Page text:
I have, etc.,

John G. A. Leishman.
[Inclosure 1—Translation.]

The Minister for Foreign Affairs to Minister Leishman.

Mr. Minister: I have received the note that your excellency was good enough to address roe on the 3d of this month, concerning the arrest by the police authorities of two individuals called Hovhanes Afarian and Charles Vartanian.

A minute investigation was made of this matter by the competent departments. It appears from this that the above-mentioned individuals, born in the Empire, are Ottoman subjects, and did not produce any American passports.

Even admitting that they had previously gone to the United States and had become naturalized Americans, one knows that a change of nationality of this character should not take place without the permission of the Imperial Government, and after the promulgation of the law on Ottoman nationality is null and void in Turkey in accordance with the rules, which have a general application.

As regards the interpretation of Article IV of the Turco-American treaty, as your excellency knows the point of view held by the Imperial Government on this question, I consider it superfluous to come back to it once more on this occasion.

I trust that your excellency, when you have become aware of the above, will be good enough, owing to your just and enlightened appreciation, to recognize yourself that the method of procedure of the imperial authorities in this case was perfectly regular and thus does not constitute a violation of the treaties existing between the two countries.

I take, etc.,

[Page 890]
[Inclosure 2.]

Minister Leishman to the Minister for Foreign Affairs.

Your Excellency: I have to acknowledge the receipt of the note which your excellency had the kindness to address to me under date of September 7 relative to the arrest of Hovhanes Afarian and Charles Vartanian.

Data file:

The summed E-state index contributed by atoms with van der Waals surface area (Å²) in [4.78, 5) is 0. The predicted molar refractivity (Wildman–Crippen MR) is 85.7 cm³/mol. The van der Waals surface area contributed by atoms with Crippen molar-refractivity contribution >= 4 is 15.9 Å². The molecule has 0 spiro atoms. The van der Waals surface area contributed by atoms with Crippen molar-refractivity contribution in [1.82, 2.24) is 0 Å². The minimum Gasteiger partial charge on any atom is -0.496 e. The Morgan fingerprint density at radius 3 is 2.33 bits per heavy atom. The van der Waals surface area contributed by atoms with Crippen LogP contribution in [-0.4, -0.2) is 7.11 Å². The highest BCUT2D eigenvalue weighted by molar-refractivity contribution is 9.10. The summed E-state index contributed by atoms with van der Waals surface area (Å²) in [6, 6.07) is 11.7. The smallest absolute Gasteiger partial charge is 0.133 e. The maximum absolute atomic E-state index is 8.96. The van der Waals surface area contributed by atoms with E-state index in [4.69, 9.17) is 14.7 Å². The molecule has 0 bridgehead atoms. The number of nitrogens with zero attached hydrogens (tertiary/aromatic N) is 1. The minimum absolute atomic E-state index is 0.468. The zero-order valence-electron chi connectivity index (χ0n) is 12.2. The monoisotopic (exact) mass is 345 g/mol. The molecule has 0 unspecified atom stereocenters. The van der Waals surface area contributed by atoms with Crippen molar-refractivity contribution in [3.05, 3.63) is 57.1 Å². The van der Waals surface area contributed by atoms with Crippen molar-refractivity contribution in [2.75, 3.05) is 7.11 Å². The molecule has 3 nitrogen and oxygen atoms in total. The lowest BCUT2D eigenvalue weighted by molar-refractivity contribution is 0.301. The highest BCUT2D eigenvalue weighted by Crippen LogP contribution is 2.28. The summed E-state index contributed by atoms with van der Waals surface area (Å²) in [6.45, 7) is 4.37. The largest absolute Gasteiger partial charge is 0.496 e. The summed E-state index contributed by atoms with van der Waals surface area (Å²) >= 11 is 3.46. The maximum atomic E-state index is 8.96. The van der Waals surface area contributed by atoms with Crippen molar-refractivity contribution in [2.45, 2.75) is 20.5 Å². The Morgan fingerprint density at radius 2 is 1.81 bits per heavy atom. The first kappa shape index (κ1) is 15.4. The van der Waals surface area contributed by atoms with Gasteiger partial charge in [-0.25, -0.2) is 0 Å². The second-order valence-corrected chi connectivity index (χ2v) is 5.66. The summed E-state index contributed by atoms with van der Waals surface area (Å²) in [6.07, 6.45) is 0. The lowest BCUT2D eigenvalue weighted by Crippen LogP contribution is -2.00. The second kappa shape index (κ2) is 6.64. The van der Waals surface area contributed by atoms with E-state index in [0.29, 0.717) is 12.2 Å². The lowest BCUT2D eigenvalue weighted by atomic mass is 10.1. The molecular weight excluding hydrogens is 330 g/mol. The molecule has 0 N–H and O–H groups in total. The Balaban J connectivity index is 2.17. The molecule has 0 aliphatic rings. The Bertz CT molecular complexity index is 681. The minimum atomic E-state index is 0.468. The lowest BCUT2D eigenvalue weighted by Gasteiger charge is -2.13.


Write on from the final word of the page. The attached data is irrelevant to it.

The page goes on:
If the department which reported to your excellency the result of its inquiry regarding the above-mentioned individuals is as incorrect in its views concerning the general principles involved as it is on the facts of the particular cases in question, your excellency would do well to cause another inquiry to be made before advancing the matter further, as it is a well-known fact that not only did the said Hovhanes Afarian and Charles Vartanian proclaim their American nationality, but that they also substantiated their claims by producing their American passports, and as a matter of fact, the numbers and dates of their passports enumerated in the note which I had the honor to address to your excellency under date of September 3 were in reality furnished to the legation by the police authorities.

As the Ottoman police authorities assumed the responsibility in the above-mentioned cases of not only deviating from well-established usage of immediately surrendering prisoners claiming American nationality to the custody of their consul, but even went so far as to prevent the American consul from interviewing the said Afarian and Charles Vartanian, it is impossible for the legation to venture a positive statement as to whether they are the bona fide holders of American passports or not; but as the prima facie evidence shows them to be such the legation must continue to view them as American citizens and as such to extend to them the protection of the American Government, unless it should be found upon a careful examination by the American consul that the said Hovhanes Afarian and Charles Vartanian are not entitled to claim American protection.

The legation can not for a moment acquiesce in the views advanced by your excellency regarding naturalized citizens of Ottoman origin, nor is it aware of the Sublime Porte’s ever having advanced an argument regarding interpretation of Article IV of the treaty existing between our two governments that would serve as a warrant for the illegal actions of the Turkish police, first, in their failure to surrender the prisoners to the custody of the consul the moment they produced their American passports, and, secondly, in their refusal to permit the consul to examine the prisoners, for even admitting for the sake of argument that the police authorities were not convinced that the accused men were bona fide American citizens the fact that they even claimed American nationality was sufficient to obligate them to permit the accused to communicate with the American consul, as the American courts alone are competent to judge whether a man is an American citizen or not.